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Implications of the new Debt Respite Scheme Regulations for Landlords

10 March 2021 Written by Ware & Kay Solicitors Category: Litigation

michael thomasjoanne spittle 200x200The Government has recently published guidance on a breathing space for debtors that will come into effect on 4 May 2021: The Debt Respite Scheme (Breathing Space Moratorium and Mental Health Crisis Moratorium) (England and Wales) Regulations 2020. As a creditor, if you are told that a debt owed to you is in a breathing space, you must stop all action related to that debt and apply the protections. These protections must stay in place until the breathing space ends.

There are two types of breathing space: a standard breathing space and a mental health crisis breathing space. Both have the same effect to prevent creditors from taking action to recover qualifying debts while the Regulations are in force.

A standard breathing space is available to anyone with a problem debt and will give them legal protections from creditor action for 60 days. A mental health breathing space is only available to someone who is receiving mental health crisis treatment and it lasts as long as the person’s mental health crisis treatment plus 30 days.

Process

Debtors can only access a breathing space by seeking debt advice from a debt adviser, who is responsible for the administration of a breathing space.

To qualify for a standard breathing space, the following criteria must be fulfilled:

  • The debtor must be an individual domiciled or ordinarily resident in England and Wales
  • The debtor must owe a "qualifying debt" to a creditor
  • The debtor must not have a debt relief order (DRO), an individual voluntary arrangement (IVA), an interim order, or be an undischarged bankrupt at the time they apply
  • The debtor must not already have a breathing space or have had a standard breathing space in the last 12 months at the time they apply
  • The debtor must be unlikely to be able to repay some or all of their debt as it falls due

Effect of the Regulations

During a breathing space, a creditor may not do any of the following:

  • Require the debtor to pay interest that accrues on the debt during the moratorium period.
  • Require a debtor to pay fees, penalties or charges in respect of the debt that accrues during the moratorium period.
  • Take enforcement action in respect of the debt.

Implications for Residential Landlords

The Regulations have significant implications for residential landlords as residential tenants are more likely than their commercial equivalents to satisfy the eligibility criteria.

The enforcement steps which are prohibited by a moratorium include serving notice to take possession on the basis of rent arrears under grounds 8, 10 and 11 of Schedule 2 to the Housing Act 1988, or taking possession having served such a notice. Where such a notice has been served before a moratorium, the landlord will be prevented from commencing possession proceedings based upon the notice served previously, or enforcing an order for possession based upon it, once the moratorium is in place.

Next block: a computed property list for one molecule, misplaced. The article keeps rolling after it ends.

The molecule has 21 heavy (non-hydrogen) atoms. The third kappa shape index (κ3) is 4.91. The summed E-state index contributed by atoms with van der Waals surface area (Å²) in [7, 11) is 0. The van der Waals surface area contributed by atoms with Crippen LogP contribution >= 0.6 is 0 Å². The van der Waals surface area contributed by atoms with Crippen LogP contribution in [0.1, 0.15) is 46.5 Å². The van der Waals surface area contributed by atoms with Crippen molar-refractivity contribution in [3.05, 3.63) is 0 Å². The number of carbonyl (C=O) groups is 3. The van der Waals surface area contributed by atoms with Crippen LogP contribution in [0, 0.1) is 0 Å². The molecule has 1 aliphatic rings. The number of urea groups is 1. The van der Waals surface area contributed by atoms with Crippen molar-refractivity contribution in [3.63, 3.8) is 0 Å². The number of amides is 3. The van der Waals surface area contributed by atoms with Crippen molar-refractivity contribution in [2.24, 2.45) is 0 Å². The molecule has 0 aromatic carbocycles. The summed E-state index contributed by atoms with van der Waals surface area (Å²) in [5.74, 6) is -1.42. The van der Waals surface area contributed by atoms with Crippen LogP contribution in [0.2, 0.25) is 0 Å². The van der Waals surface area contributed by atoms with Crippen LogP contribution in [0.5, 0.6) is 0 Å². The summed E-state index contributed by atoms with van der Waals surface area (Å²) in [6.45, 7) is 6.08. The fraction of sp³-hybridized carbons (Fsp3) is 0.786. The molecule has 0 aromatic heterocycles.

Landlords who suspect that a tenant in arrears may be insolvent will need to factor in the possibility of an additional two-month delay when deciding whether to serve a section 8 notice and start possession proceedings.

Tenants will remain fully liable for ongoing rental and other payments due under the lease, regarding which landlords may continue to contact them. Failure to satisfy ongoing liabilities is grounds for cancellation of the moratorium, although a debt advisor may decline to cancel it if they consider that the debtor’s personal circumstances would make cancellation unfair or unreasonable.

Where tenants are jointly liable for rent and one of them initiates a moratorium, their landlord will be barred from taking steps to collect any arrears from the other joint tenant(s). However, the guarantor of a moratorium debt will not be protected by a moratorium initiated by the principal debtor. This will leave open an important route to recourse for some residential landlords affected by the Regulations (although a guarantor can apply for their own moratorium if they meet the criteria).

Implications for Commercial Landlords

The impact of the Regulations on commercial landlords is likely to be limited because only individuals are eligible for a moratorium, and many commercial tenants are corporate entities.

Additionally, there is an exclusion of "non-eligible business debts" from qualifying debt status: these are debts incurred in connection with a business carried on by a debtor, where both of the following apply:

  • The debtor at the point of the application for a moratorium, and for the purpose of that business, is (i) VAT-registered or (ii) a partner in partnership with any other person (that is, carrying on business with another person other than through a company).
  • The debt solely relates to the business carried on by the debtor.

One important exception to the above is that a moratorium may be available to an individual tenant who is the director of a company which operates from the rented premises, because such a tenant is unlikely personally to be registered for VAT for the purpose of that business.

Like with residential tenancy debts, a director or other individual who gives a personal guarantee for a company debt may be entitled to a breathing space, even if the company itself is not.

Even where their tenants’ debt is non-eligible business debt, commercial landlords would be well-advised to familiarise themselves with the Regulations.

For further advice please contact Johanne Spittle on York 01904 71000 or Wetherby 01937 593210 or Malton 01653 692247. For any debt recovery matters please contact Lucy Riley on 01904 716000.

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